MSR Titan Titanium Kettle review - Life Upgrade! Alright, that’s a tad dramatic, but Titanium might be one of the best camp cookware upgrades we have made in a while. Why? Well, when your kitchen and sleeping arrangements are loaded on your back, every ounce counts. Cutting weight on heavy cookware means you can bring that chocolate bar for dessert, and even still, maintain a lighter pack. But, is Titanium reallllly worth it?
What They Say:
"Versatile enough to be a pot, mug or bowl, this ultralight titanium kettle complements the Titan 2 Pot Set perfectly. The Kettle holds .85 liters of liquid and comes with a tight-fitting lid and drip-free spout for smooth, easy pouring. Team with Titan Tool Spoon or MSR® Folding Utensils (sold separately) for a bare-minimum "solo" cookware kit."
- Ultralight: Weighs just 4.2 oz. (118 g).
What We Think:
Titanium is not the most economical option. You can get a good, long lasting pot that takes up minimal space and holds your stove for around $30. Or, if you're really trying to cut costs, you can go stove-less and munch on endless amounts of trail mix. But, if you backpack often or long enough, titanium cookware might be worth the high ticket purchase. It was for us; but, then again, it wasn’t our first backpacking pot.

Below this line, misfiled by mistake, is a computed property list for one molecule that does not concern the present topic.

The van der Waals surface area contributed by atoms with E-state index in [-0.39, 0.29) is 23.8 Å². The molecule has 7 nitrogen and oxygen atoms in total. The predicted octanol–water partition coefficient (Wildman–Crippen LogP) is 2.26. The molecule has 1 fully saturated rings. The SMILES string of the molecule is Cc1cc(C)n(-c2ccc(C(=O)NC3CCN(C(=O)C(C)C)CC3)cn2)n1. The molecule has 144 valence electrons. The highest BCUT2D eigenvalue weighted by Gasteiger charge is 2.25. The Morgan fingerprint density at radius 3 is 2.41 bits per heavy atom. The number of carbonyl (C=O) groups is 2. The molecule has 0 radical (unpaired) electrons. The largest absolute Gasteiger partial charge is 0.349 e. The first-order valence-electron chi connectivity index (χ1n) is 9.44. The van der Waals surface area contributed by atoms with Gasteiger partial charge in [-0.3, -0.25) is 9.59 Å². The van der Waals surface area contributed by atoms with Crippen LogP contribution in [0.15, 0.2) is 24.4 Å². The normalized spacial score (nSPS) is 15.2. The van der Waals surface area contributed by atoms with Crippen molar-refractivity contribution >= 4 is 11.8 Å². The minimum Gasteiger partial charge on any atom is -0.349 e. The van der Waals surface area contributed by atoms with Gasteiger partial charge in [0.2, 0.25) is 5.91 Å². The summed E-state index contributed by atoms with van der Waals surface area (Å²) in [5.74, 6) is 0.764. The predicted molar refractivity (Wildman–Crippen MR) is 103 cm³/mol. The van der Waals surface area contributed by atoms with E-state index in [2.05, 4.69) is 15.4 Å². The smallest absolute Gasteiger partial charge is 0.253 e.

Handle: The Titan Kettle has two folding handles that extend away from the pot for use and wrap back around for easy storage. Some reviews mention having a problem with the handles getting too hot to touch. We didn’t have a problem – until, we forgot to unfold the handles before heating the kettle. Not recommended.
Spout: The kettle, true to its name, has a lip for easy pouring. Works great and is a game changer when it comes to pouring boiling water for meal prep. (Our previous pot wasn’t kettle style)
Lid: A small handle, covered in rubber, is semi-useful for not burning your hands. The size of the handle helps maintain the ultralight status of the kettle. However, it proved hard to remove the lid when the kettle was scorching hot. Which, might have been due to the lid, in general, being hard to remove. Nothing, though, that a little adjustment in use couldn’t fix – we learned quickly to just leave the lid cracked half open.
The Kettle is perfect for boiling water. For a diet of dehydrated meals, coffee and oatmeal breakfasts the Titan kettle gets the job done. However, if you’re a more versatile camp cook, this is not your “all in one” pot. Anything other than water and ramen noodles might call for a wider / shorter pot.
Weighing in at a mere 4.2 ounces, the Titanium pot earns its worth by being truly ultralight. The kettle goes unnoticed, as far as weight in your pack.